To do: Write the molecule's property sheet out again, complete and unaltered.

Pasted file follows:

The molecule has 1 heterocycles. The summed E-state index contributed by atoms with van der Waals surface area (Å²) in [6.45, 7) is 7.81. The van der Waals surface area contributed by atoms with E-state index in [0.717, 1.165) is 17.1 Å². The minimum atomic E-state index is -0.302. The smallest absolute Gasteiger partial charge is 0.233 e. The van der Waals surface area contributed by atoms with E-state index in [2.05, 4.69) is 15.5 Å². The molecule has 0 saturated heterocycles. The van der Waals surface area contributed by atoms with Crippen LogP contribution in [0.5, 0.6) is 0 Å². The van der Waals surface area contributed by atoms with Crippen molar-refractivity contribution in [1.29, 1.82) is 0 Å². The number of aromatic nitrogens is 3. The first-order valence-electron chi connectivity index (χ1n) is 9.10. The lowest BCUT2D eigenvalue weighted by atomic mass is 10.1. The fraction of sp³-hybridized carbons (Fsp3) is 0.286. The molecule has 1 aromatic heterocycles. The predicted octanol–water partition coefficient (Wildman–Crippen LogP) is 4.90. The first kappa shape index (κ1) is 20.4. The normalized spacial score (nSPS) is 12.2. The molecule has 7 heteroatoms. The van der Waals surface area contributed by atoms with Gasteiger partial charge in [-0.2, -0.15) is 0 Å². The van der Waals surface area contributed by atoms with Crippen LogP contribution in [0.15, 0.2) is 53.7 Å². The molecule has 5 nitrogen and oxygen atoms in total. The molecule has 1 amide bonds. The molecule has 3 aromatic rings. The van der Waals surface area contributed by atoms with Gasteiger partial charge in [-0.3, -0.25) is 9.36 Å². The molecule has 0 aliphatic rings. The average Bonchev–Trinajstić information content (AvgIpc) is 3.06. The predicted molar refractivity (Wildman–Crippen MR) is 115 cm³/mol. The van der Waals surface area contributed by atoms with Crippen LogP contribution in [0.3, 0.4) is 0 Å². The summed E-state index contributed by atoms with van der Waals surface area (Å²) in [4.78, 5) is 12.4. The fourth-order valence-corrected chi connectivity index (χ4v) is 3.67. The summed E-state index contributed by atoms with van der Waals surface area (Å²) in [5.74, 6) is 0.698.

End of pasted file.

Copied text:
The molecule has 1 heterocycles. The summed E-state index contributed by atoms with van der Waals surface area (Å²) in [6.45, 7) is 7.81. The van der Waals surface area contributed by atoms with E-state index in [0.717, 1.165) is 17.1 Å². The minimum atomic E-state index is -0.302. The smallest absolute Gasteiger partial charge is 0.233 e. The van der Waals surface area contributed by atoms with E-state index in [2.05, 4.69) is 15.5 Å². The molecule has 0 saturated heterocycles. The van der Waals surface area contributed by atoms with Crippen LogP contribution in [0.5, 0.6) is 0 Å². The van der Waals surface area contributed by atoms with Crippen molar-refractivity contribution in [1.29, 1.82) is 0 Å². The number of aromatic nitrogens is 3. The first-order valence-electron chi connectivity index (χ1n) is 9.10. The lowest BCUT2D eigenvalue weighted by atomic mass is 10.1. The fraction of sp³-hybridized carbons (Fsp3) is 0.286. The molecule has 1 aromatic heterocycles. The predicted octanol–water partition coefficient (Wildman–Crippen LogP) is 4.90. The first kappa shape index (κ1) is 20.4. The normalized spacial score (nSPS) is 12.2. The molecule has 7 heteroatoms. The van der Waals surface area contributed by atoms with Gasteiger partial charge in [-0.2, -0.15) is 0 Å². The van der Waals surface area contributed by atoms with Crippen LogP contribution in [0.15, 0.2) is 53.7 Å². The molecule has 5 nitrogen and oxygen atoms in total. The molecule has 1 amide bonds. The molecule has 3 aromatic rings. The van der Waals surface area contributed by atoms with Gasteiger partial charge in [-0.3, -0.25) is 9.36 Å². The molecule has 0 aliphatic rings. The average Bonchev–Trinajstić information content (AvgIpc) is 3.06. The predicted molar refractivity (Wildman–Crippen MR) is 115 cm³/mol. The van der Waals surface area contributed by atoms with Crippen LogP contribution in [0.3, 0.4) is 0 Å². The summed E-state index contributed by atoms with van der Waals surface area (Å²) in [4.78, 5) is 12.4. The fourth-order valence-corrected chi connectivity index (χ4v) is 3.67. The summed E-state index contributed by atoms with van der Waals surface area (Å²) in [5.74, 6) is 0.698.